Sean Illing talks with political science professor Matt McManus about the political thought of Friedrich Nietzsche, the 19th-century German philosopher with a complicated legacy, despite his crossover into popular culture. They discuss how Nietzsche's work has been interpreted — and misinterpreted — since his death in 1900, how his radical political views emerge from his body of work, and how we can use Nietzsche's philosophy in order to interpret some key features of our contemporary politics.
Host: Sean Illing (@seanilling), host, The Gray Area
Guest: Matt McManus (@MattPolProf), lecturer, University of Michigan; author
Referenced works by Friedrich Nietzsche (1844–1900):
Ecce Homo (1888; published posthumously), Thus Spoke Zarathustra (1883), Beyond Good and Evil (1886), Twilight of the Idols (1888), The Birth of Tragedy (1872), The Antichrist (1888; published posthumously), The Gay Science (1882)
Nietzsche and the Politics of Reaction: Essays on Liberalism, Socialism, and Aristocratic Radicalism, ed. Matthew McManus (Palgrave; 2023)
The Political Right and Equality: Turning Back the Tide of Egalitarian Modernity by Matthew McManus (Routledge; forthcoming)
Nietzsche's Great Politics by Hugo Drochon (Princeton; 2016)
Nietzsche's Letter to Georg Brandes (Dec. 2, 1887)
Nietzsche: Philosopher, Psychologist, Antichrist by Walter Kaufmann (Princeton; 2013)
“God is dead. God remains dead. And we have killed him. How shall we comfort ourselves, the murderers of all murderers?” from Nietzsche's The Gay Science, §125 (1882; tr. W. Kaufmann)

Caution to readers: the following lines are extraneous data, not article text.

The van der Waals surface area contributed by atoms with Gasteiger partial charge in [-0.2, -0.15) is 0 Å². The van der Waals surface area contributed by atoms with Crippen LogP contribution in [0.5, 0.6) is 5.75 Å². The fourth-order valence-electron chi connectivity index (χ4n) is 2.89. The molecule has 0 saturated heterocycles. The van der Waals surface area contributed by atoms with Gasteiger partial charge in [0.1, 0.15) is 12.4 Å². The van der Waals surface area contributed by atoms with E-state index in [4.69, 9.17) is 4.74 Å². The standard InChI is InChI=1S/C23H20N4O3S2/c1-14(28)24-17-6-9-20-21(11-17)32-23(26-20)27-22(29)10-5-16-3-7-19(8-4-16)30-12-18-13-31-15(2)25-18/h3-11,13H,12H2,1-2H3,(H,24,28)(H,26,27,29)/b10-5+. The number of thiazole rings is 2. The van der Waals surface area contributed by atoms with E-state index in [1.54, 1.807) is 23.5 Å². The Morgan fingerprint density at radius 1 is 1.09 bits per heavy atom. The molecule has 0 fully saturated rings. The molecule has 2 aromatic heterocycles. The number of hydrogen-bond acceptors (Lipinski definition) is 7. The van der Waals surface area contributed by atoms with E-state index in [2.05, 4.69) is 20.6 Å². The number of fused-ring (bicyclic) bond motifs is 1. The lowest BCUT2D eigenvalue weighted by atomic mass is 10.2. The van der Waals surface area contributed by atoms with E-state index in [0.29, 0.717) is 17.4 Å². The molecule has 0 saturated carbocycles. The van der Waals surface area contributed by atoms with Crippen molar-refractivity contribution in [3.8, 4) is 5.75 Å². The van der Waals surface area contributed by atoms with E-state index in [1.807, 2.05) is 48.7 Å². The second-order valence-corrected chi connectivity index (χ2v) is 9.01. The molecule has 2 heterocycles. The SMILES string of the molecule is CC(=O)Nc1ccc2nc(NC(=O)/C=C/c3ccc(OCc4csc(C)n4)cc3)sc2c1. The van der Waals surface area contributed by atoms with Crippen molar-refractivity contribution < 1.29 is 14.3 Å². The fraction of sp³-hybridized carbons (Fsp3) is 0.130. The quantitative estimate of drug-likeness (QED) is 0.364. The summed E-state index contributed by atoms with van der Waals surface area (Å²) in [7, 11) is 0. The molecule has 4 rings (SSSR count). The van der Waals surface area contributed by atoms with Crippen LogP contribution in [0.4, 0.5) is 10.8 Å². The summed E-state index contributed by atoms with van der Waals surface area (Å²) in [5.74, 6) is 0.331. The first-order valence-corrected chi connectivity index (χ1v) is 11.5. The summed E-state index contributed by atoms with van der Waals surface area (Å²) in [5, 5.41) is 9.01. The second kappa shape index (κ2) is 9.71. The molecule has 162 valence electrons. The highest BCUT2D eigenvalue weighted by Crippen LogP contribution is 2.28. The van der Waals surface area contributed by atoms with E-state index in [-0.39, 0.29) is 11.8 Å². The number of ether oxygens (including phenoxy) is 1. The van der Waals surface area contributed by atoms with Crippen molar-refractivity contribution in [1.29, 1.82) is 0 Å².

"Atheist bus campaign spreads the word of no God nationwide" by Riazat Butt (The Guardian; Jan. 6, 2009)
"Since Copernicus man has been rolling from the center toward X," from Nietzsche's The Will To Power, published posthumously in 1901.
Immanuel Kant, Metaphysics of Morals (1797)
Kierkegaard's Attack Upon "Christendom", 1854-1855 (tr. Walter Lowrie)
Nietzsche, the Aristocratic Rebel by Domenico Losurdo (Brill; 2019)
Joseph de Maistre, Considerations on France (1797)
"Does Liberalism Mean Supporting Communism?" by Matthew McManus (Liberal Currents; Jan. 4, 2022)
Frantz Fanon, The Wretched of the Earth (1963)
United States of Socialism by Dinesh D'Souza (All Points; 2020)
"The alt-right is drunk on bad readings of Nietzsche. The Nazis were too" by Sean Illing (Vox; Dec. 30, 2018)
The Third Reich series by Richard J. Evans
Ayn Rand, Atlas Shrugged (1957)
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Producer: Erikk Geannikis
Engineer: Patrick Boyd
Editorial Director, Vox Talk: A.M. Hall
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